When we reviewed Sony's A7R mirrorless camera, we were thrilled by its combination of a full-frame image sensor and a compact body. The Sony A7 offers both, and yet it's even more affordable. It also boasts better autofocus and performance, but trades off some of its sibling's epic resolution to achieve these. We already knew the Sony A7 would be great, but we wanted to answer which was better: The Sony A7 or A7R? Does amazing image quality trump performance? Are you better off spending a little more, or can you be thrifty and still get the best full-frame mirrorless camera money can buy? Read our Sony A7 review and find out! (minimize)

image of Sony Alpha ILCE-A7R digital camera Sony Alpha ILCE-A7R 36.4 -- $2,028.33
Our 2013 Camera of the Year marks the start of the full-frame mirrorless revolution
The news you've been waiting for has arrived! The age of the fully-featured, full-frame mirrorless camera is finally here -- and boy, what a duo of cameras kickstart the revolution. The Sony A7R promises absolutely amazing image quality in a compact body, while its closely-related sibling the A7 trades a little resolution for greater performance. Both cameras excite in their own way, but it's the Sony A7R -- our 2013 Camera of the Year -- which really floors us. This amazing compact system camera offers image quality to rival a medium format design, yet in a body that can fit in a coat pocket, even with a lens attached. Travel and street photographers in particular should have the Sony A7R at the top of their wishlist. Read our in-depth Sony A7R review for all the details, or shop for one now! (minimize)

image of Sony Alpha ILCE-A7S digital camera Sony Alpha ILCE-A7S 12.2 -- $2,520.59
A unique 12-megapixel sensor offers outstanding low-light shooting and 4K video
Sony earned high praise for their high-quality and very compact A7 and A7R full-frame mirrorless cameras, and now with the addition of the A7S, Sony takes a leap in a unique direction with a lower-resolution, 12-megapixel version thatís not only capable of incredibly high ISO sensitivities, but also direct pixel readout for 4K and HD video capture. Remaining largely unchanged in terms of design compared to the A7 and A7R, the A7S provides significant tweaks under the hood. Not only does the new sensor allow for excellent low-light shooting, it also has fantastic dynamic range, great low-light AF and a host of professional-level video features, including Picture Profiles with SLog2 gamma and XAVC S format video. 4K video is relegated on via HDMI streaming to a recorder, which is a big blow to convenience, but other than this, the A7S is largely an outstanding compact, professional hybrid still & video camera. Read more in our Sony A7S review, or shop for one now! (minimize)

image of Sony Alpha NEX-6 digital camera Sony Alpha NEX-6 16.1 3.13x $999.99
NEX features and image quality, with a user interface designed to seduce SLR-owners
Sony's NEX cameras have earned a solid reputation for image quality, while at the same time delivering unique and truly useful features like Handheld Twilight and Sweep Panorama modes. The one obstacle for many enthusiast users has been the NEX series user interface. While the Tri-Navi interface on the NEX-7 is one of the best we've used, it's still different from those on most SLRs, and the novice-oriented interface on the lower-end models is just awkward. Deliberately designed to woo SLR users, the Sony NEX-6 offers a much more conventional UI design, with a traditional mode dial with a surrounding function dial, plus a combination 4-way/rotary control dial on the back and four other control buttons plus a dedicated movie button. The result is indeed a camera that will be more immediately familiar to SLR shooters, while maintaining the excellent image quality and unique features that have made the NEX line such a hit. If you've been considering a move to mirrorless, the Sony NEX-6 deserves to be on your (very) short list. (minimize)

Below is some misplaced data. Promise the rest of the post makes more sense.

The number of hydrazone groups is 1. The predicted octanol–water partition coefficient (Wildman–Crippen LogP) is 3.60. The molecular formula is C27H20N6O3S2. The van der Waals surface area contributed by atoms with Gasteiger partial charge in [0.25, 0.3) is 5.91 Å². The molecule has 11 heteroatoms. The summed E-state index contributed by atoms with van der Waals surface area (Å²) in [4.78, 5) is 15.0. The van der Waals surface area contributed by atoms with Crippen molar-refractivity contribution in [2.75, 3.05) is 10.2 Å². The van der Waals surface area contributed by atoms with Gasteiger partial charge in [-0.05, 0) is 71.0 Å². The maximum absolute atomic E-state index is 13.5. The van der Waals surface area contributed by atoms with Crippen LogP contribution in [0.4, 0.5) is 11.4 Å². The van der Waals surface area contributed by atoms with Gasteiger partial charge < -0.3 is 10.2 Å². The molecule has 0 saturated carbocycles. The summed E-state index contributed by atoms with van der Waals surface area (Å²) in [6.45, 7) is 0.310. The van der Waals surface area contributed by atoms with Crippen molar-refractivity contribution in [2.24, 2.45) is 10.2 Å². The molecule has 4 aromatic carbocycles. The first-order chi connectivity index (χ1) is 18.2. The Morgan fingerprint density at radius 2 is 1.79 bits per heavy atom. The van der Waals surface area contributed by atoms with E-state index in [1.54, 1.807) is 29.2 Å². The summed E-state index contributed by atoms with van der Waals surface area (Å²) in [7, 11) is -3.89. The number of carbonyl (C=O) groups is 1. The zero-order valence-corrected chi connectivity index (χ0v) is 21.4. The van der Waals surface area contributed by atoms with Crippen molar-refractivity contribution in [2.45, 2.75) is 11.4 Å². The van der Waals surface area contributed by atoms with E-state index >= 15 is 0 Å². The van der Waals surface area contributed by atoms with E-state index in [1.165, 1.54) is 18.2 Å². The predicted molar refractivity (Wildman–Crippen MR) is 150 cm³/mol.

image of Sony Alpha NEX-7 digital camera Sony Alpha NEX-7 24.3 3.06x $1,349.99
Excellent image quality plus refined controls equal one superb camera.
Making quite a leap for compact system cameras both in terms of image quality and camera control, the Sony NEX-7 really impressed us. We used words like "astonishing" and "amazing" when describing image quality, both printed and onscreen, because the NEX-7's images are even sharper than the A77's. And for an APS-C sensor to approach the quality of the Nikon D3X, well, that is saying something. Its Tri-Navi interface takes the NEX-7's camera control beyond the extra dials we find on other enthusiast digital cameras: Just a single button allows the dials to jump from controlling exposure settings to focus, white balance, D-Range, and Creative Style settings. An excellent electronic viewfinder is tucked in the upper left corner, offering a really big view while keeping the top deck nice and flat, unlike most other designs. The result is a camera custom-built for photographers who want the most control combined with the best image quality. Isn't that what we've all been waiting for? Click here for our Sony NEX-7 review! (minimize)